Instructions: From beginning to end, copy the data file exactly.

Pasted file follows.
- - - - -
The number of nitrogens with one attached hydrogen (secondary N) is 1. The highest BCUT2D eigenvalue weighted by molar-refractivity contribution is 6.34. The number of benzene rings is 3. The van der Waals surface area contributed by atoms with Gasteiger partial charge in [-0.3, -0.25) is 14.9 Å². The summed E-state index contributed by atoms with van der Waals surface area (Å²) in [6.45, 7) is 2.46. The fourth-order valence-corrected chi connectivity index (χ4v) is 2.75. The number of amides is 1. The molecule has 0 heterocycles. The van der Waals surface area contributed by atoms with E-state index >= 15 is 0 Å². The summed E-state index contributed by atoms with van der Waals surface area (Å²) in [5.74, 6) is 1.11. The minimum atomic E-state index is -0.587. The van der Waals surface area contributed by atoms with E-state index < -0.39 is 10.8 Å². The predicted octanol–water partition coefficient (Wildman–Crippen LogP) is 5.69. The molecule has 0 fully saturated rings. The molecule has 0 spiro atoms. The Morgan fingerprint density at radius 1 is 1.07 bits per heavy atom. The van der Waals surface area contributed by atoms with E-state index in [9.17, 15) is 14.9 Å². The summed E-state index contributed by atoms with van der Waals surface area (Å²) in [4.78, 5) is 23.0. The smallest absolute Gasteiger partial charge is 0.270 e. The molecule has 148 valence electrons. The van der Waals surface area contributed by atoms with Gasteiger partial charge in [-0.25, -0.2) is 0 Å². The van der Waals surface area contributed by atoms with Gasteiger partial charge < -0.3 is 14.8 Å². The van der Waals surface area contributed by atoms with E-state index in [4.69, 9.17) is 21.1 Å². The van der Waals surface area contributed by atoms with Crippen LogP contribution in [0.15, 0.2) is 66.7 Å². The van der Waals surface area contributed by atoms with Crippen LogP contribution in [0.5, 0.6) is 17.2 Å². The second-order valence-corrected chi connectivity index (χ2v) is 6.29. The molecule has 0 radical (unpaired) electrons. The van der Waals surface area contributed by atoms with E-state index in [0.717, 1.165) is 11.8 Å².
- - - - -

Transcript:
The number of nitrogens with one attached hydrogen (secondary N) is 1. The highest BCUT2D eigenvalue weighted by molar-refractivity contribution is 6.34. The number of benzene rings is 3. The van der Waals surface area contributed by atoms with Gasteiger partial charge in [-0.3, -0.25) is 14.9 Å². The summed E-state index contributed by atoms with van der Waals surface area (Å²) in [6.45, 7) is 2.46. The fourth-order valence-corrected chi connectivity index (χ4v) is 2.75. The number of amides is 1. The molecule has 0 heterocycles. The van der Waals surface area contributed by atoms with E-state index >= 15 is 0 Å². The summed E-state index contributed by atoms with van der Waals surface area (Å²) in [5.74, 6) is 1.11. The minimum atomic E-state index is -0.587. The van der Waals surface area contributed by atoms with E-state index < -0.39 is 10.8 Å². The predicted octanol–water partition coefficient (Wildman–Crippen LogP) is 5.69. The molecule has 0 fully saturated rings. The molecule has 0 spiro atoms. The Morgan fingerprint density at radius 1 is 1.07 bits per heavy atom. The van der Waals surface area contributed by atoms with E-state index in [9.17, 15) is 14.9 Å². The summed E-state index contributed by atoms with van der Waals surface area (Å²) in [4.78, 5) is 23.0. The smallest absolute Gasteiger partial charge is 0.270 e. The molecule has 148 valence electrons. The van der Waals surface area contributed by atoms with Gasteiger partial charge in [-0.25, -0.2) is 0 Å². The van der Waals surface area contributed by atoms with Gasteiger partial charge < -0.3 is 14.8 Å². The van der Waals surface area contributed by atoms with E-state index in [4.69, 9.17) is 21.1 Å². The van der Waals surface area contributed by atoms with Crippen LogP contribution in [0.15, 0.2) is 66.7 Å². The van der Waals surface area contributed by atoms with Crippen LogP contribution in [0.5, 0.6) is 17.2 Å². The second-order valence-corrected chi connectivity index (χ2v) is 6.29. The molecule has 0 radical (unpaired) electrons. The van der Waals surface area contributed by atoms with E-state index in [0.717, 1.165) is 11.8 Å².